Keith Rankin talks... Giant Claw, pairing music with visual art
Visual artist and musician Keith Rankin has been championing his creative talents from a young age. Though his initial motivation was to create visual art, Rankin spent the majority of his teenage years making music, which he argued stunted some visual development. Now a master of his craft, he's pinned his name to a myriad of creative projects.
Keith: "The initial motivation to make visual art happened so young I can’t remember it, it’s like the motivation to speak, some things happen when you’re young that are out of your control. For music it was the appeal of a mysterious alternate emotional language."
Namely, his work with Orange Milk Records - the underground cassette label run by Keith and partner Seth Graham since 2010 - is what has garnered a lot of attention both visually and musically. What started out as a simple idea soon flourished into a fully functioning label, aligning itself with the electronic scene, and focusing largely on sounds from the Japanese electronic underground movement.
The characteristics of each record on display at Orange Milk are expressed through their eccentric cover art, a majority of which Keith has produced himself. Though he does not design records with a synesthesic palette in mind, his fantastical concepts will almost always inadvertently influence the way the music is received, and vice versa.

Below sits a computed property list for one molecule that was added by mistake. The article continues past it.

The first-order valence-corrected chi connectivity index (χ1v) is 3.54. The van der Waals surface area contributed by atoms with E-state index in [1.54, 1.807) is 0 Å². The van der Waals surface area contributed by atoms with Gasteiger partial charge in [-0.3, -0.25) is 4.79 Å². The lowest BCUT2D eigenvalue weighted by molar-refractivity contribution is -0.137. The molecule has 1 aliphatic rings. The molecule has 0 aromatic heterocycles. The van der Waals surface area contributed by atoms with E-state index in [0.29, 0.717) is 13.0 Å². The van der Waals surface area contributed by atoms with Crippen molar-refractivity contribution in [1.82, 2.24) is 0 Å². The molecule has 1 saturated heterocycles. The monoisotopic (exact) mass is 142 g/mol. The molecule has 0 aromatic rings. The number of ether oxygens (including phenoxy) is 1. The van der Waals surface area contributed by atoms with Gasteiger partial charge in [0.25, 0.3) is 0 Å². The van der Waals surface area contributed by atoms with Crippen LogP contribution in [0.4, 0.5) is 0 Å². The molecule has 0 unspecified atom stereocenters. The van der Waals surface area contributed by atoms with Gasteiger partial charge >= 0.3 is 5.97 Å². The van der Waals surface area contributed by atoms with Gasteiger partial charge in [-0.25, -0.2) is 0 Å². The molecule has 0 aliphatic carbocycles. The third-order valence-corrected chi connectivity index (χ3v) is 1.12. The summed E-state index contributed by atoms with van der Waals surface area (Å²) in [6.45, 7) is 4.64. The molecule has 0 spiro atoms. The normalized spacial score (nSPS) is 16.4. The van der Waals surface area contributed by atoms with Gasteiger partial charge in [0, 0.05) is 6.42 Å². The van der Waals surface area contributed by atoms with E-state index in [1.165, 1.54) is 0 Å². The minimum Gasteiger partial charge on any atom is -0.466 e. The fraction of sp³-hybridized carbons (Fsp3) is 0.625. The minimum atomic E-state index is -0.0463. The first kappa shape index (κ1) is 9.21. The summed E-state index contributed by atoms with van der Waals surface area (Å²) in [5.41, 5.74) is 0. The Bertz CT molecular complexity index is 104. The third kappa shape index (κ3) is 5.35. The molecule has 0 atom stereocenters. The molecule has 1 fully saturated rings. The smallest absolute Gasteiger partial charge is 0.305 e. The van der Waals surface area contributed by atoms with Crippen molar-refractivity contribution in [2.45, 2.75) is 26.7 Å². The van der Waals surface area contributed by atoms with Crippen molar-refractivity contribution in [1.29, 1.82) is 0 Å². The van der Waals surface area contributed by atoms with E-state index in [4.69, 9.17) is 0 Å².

Keith: "The pairing of music with visuals can be very impactful. Most modern musical movements that I can think of are deeply tied to a visual look, over time those looks can become shorthand for an entire period of time or an entire segment of culture. On a smaller scale, if it’s strong enough, the visual usually dictates the identity of an album, especially for artists who aren’t using their own faces and personalities to brand their music.
Aside from working alongside partner Seth Graham as 'Cream Juice', Keith also produces his own music for the label under the 'Giant Claw' alias. His latest piece, Soft Channel (2017) is a kaleidoscopic display of whirling synths and glitchy instrumentation, that tie in well with the visual elements of the record. His work as a musician, he admits, is more of a testament to his creative skillset than his art. For Keith, his artistic boundaries are manifested more often in his visual work.
Keith: "For Giant Claw album art I like to collaborate with my partner Ellen Thomas who is a great painter; the result is always something I like that I couldn’t achieve on my own. Being in control of your own work is rewarding, but finishing any piece is too. I can’t express how joyful it is to finish a piece of art or music you’ve been putting a lot into, it’s exactly like an endorphin high...
...I want to try to make the image and music work together. Sometimes they do just because they’re put together, when two things are paired they can’t help influencing how the other element is viewed."
Keith: "Sometimes I use 3D elements, but ignoring that and focusing on photoshop, my process is similar to older airbrush artists. I draw an outline of an object, either pen and paper scanned or with the photoshop pen tool, and then build up layers of color to give it dimension. Then I adjust color settings in photoshop to get a desired effect. Overall it’s not as effortless as it might look, a lot of the time I restart images multiple times before I find an image that’s satisfying."
Despite the confines of Rankin's artistic imagery, his imagination has always run amok with futuristic subject matter that transcends shape, colour and form.